Back to basics

I have many problems with public transport but the biggest one is the public.

I could just about cope with overcrowded trains and buses if everyone on them had the same basic level of hygiene.

But have you noticed there's always someone who doesn't believe in deodorant, toothpaste or shampoo?

I had to get a dart recently. It was after work so there were dozens of tired commuters scrambling for seats.

Having spotted three empty seats when the train drew in I raced onto the carriage.

Jackpot!

No.

The occupant in the fourth seat stank of b. o. As exhausted as I was and as swollen as my feet were in high heels I couldn't stomach a journey sitting close to him. Not even an open window could shift the stink.

Instead I forced my aching feet to stand at the other end of the carriage where for the next half hour I watched more and more people repeat my mistake.

In a busy rush hour, in a carriage where people were standing shoulder to shoulder, three seats remained empty all the way between Pearse Street and Dun Laoghaire.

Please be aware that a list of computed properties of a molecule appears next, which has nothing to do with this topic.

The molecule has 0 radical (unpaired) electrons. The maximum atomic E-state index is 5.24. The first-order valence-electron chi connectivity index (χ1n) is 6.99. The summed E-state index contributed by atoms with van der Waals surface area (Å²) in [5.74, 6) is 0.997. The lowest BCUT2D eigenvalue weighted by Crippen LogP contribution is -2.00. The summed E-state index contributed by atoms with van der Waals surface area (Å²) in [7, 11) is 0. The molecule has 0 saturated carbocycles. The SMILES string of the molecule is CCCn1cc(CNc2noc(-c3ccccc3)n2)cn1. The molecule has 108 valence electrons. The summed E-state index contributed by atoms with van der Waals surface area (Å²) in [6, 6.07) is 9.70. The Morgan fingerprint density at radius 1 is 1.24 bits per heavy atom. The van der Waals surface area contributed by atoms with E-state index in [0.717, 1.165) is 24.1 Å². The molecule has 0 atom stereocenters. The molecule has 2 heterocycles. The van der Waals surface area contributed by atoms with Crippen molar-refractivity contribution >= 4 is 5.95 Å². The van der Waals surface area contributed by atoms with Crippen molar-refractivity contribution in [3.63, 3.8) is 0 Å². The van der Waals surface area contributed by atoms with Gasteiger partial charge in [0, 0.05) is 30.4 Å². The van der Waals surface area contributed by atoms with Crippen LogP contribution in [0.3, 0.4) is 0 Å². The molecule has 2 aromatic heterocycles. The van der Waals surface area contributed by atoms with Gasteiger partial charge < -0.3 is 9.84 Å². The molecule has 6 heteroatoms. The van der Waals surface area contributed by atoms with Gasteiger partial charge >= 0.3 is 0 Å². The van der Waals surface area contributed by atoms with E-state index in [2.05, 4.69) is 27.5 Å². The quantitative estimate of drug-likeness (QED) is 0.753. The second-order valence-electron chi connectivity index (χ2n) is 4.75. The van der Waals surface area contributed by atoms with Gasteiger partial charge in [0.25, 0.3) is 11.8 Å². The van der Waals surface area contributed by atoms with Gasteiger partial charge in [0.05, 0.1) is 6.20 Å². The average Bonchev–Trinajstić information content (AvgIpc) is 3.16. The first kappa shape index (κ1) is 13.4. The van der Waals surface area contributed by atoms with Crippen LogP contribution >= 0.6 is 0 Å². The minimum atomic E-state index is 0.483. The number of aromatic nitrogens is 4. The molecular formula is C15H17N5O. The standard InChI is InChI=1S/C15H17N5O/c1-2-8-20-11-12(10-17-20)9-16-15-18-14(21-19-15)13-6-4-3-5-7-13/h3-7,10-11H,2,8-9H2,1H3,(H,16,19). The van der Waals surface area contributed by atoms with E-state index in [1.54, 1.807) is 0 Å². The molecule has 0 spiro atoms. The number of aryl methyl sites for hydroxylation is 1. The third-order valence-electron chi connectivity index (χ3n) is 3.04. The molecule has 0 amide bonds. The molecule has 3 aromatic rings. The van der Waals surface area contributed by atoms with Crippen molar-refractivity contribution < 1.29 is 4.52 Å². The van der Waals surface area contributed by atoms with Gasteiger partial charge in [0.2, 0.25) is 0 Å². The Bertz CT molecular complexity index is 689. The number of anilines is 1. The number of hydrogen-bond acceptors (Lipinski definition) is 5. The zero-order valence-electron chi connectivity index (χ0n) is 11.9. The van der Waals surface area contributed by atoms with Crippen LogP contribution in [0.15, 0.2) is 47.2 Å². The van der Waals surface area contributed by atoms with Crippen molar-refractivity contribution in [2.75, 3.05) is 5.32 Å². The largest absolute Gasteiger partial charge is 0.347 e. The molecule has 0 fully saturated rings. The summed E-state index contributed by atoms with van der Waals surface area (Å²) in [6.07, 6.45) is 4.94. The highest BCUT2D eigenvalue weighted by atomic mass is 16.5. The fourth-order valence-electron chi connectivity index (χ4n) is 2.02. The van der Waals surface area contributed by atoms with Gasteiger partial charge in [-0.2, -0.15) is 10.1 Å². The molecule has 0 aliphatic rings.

Maybe it's a defence mechanism. Perhaps these people are being clever, choosing not to wash so they always get the good seats and no one will crowd them.

It's not just body odour that's an issue. The most common problem I've found on buses and trains is unwashed hair. There's generally someone - and it's usually a guy - scratching a greasy head.

Even if you have over active glands or whatever it is that makes you smelly, wouldn't that be sorted by a daily encounter with soap and water?

I say it's time to give bus drivers and ticket inspectors more power. If the smelly culprits were refused permission to travel, they'd learn to shower quick enough.

Then the rest of us could have their seats!



1 comments:

Darren said...

My issue is more with the CIE staff. They wreck my head - so rude and/or stupid. It annoys me just thinking about it.